SFU stands for Selective Forwarding Unit. Also known in the specifications as SFM (Selective Forwarding Middlebox).
At times, the term is used to describe a type of video routing device, while at other times it will be used to indicate the support of routing technology and not a specific device.
An SFU is a media server component capable of receiving multiple media streams and then deciding which of these media streams should be sent to which participants. Its main use is in supporting group calls and live streaming/broadcast scenarios.
WebRTC SFUs are the most common media server architecture today when implementing large group meetings and live streaming services. The reason for that is that it gives the best return on investment. You will find SFU implementations in most video conferencing and group video meeting applications. In audio-only use cases they are a bit less popular, though there are a few that use them in these cases as well.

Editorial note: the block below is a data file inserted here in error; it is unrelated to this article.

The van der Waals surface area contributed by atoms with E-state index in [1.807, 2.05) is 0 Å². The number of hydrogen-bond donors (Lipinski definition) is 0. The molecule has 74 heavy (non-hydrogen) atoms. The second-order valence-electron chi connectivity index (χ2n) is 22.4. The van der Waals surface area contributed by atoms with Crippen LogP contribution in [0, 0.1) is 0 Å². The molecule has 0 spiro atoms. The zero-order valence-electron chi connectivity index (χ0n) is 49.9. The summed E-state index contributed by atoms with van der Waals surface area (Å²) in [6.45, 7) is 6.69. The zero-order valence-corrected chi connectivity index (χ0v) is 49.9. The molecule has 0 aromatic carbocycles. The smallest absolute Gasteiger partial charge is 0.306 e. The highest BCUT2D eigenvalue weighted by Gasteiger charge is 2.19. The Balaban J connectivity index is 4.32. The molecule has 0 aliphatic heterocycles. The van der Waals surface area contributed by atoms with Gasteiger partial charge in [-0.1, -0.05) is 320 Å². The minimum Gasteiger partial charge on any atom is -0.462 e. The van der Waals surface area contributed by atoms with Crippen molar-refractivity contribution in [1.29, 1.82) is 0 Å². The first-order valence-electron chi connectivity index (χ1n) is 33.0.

SFUs don’t process the media but rather route it around. As such, they consume considerably less CPU than their MCU alternative. Their performance relies heavily on network throughput.
When deploying SFU servers, it is recommended to place them as close as possible to the users that need to connect to them, spreading them geographically across the globe.
Technology used in SFUs
Common technologies used with an SFU include:
- Simulcast, enabling receiving multiple video streams at different bitrates and then selectively deciding which to forward to which viewer
- Temporal scalability used to create a video stream that has less dependencies between its frames, enabling dropping the frame rate on the bitstream when forwarding to certain viewers with less available bitrate (or need)
- SVC, used to send a single video stream from senders that has multiple layers in them that enable the SFU to strip some of these layers independently per viewer
- Insertable Streams, used to provide E2EE in group calls so that the SFUs will not have access to the actual media they are processing